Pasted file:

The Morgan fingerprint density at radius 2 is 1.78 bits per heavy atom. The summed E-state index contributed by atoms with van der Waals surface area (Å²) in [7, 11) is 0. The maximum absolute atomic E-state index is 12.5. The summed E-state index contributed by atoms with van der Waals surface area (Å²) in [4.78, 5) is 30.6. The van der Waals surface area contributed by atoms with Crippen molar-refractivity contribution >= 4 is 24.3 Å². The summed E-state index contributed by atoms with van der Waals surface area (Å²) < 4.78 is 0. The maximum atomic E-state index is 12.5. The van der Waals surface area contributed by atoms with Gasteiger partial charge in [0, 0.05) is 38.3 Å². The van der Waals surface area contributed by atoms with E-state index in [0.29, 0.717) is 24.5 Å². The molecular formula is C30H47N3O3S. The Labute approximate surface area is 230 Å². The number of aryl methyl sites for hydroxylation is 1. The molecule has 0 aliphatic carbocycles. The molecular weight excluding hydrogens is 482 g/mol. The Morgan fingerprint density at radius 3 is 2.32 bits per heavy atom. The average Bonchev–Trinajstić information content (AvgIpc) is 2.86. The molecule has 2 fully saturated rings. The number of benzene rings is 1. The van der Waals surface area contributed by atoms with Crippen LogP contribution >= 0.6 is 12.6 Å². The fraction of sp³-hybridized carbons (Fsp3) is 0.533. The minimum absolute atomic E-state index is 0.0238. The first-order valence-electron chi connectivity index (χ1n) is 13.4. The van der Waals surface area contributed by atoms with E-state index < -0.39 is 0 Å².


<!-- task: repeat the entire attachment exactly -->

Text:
The Morgan fingerprint density at radius 2 is 1.78 bits per heavy atom. The summed E-state index contributed by atoms with van der Waals surface area (Å²) in [7, 11) is 0. The maximum absolute atomic E-state index is 12.5. The summed E-state index contributed by atoms with van der Waals surface area (Å²) in [4.78, 5) is 30.6. The van der Waals surface area contributed by atoms with Crippen molar-refractivity contribution >= 4 is 24.3 Å². The summed E-state index contributed by atoms with van der Waals surface area (Å²) < 4.78 is 0. The maximum atomic E-state index is 12.5. The van der Waals surface area contributed by atoms with Gasteiger partial charge in [0, 0.05) is 38.3 Å². The van der Waals surface area contributed by atoms with E-state index in [0.29, 0.717) is 24.5 Å². The molecular formula is C30H47N3O3S. The Labute approximate surface area is 230 Å². The number of aryl methyl sites for hydroxylation is 1. The molecule has 0 aliphatic carbocycles. The molecular weight excluding hydrogens is 482 g/mol. The Morgan fingerprint density at radius 3 is 2.32 bits per heavy atom. The average Bonchev–Trinajstić information content (AvgIpc) is 2.86. The molecule has 2 fully saturated rings. The number of benzene rings is 1. The van der Waals surface area contributed by atoms with Crippen LogP contribution >= 0.6 is 12.6 Å². The fraction of sp³-hybridized carbons (Fsp3) is 0.533. The minimum absolute atomic E-state index is 0.0238. The first-order valence-electron chi connectivity index (χ1n) is 13.4. The van der Waals surface area contributed by atoms with E-state index < -0.39 is 0 Å².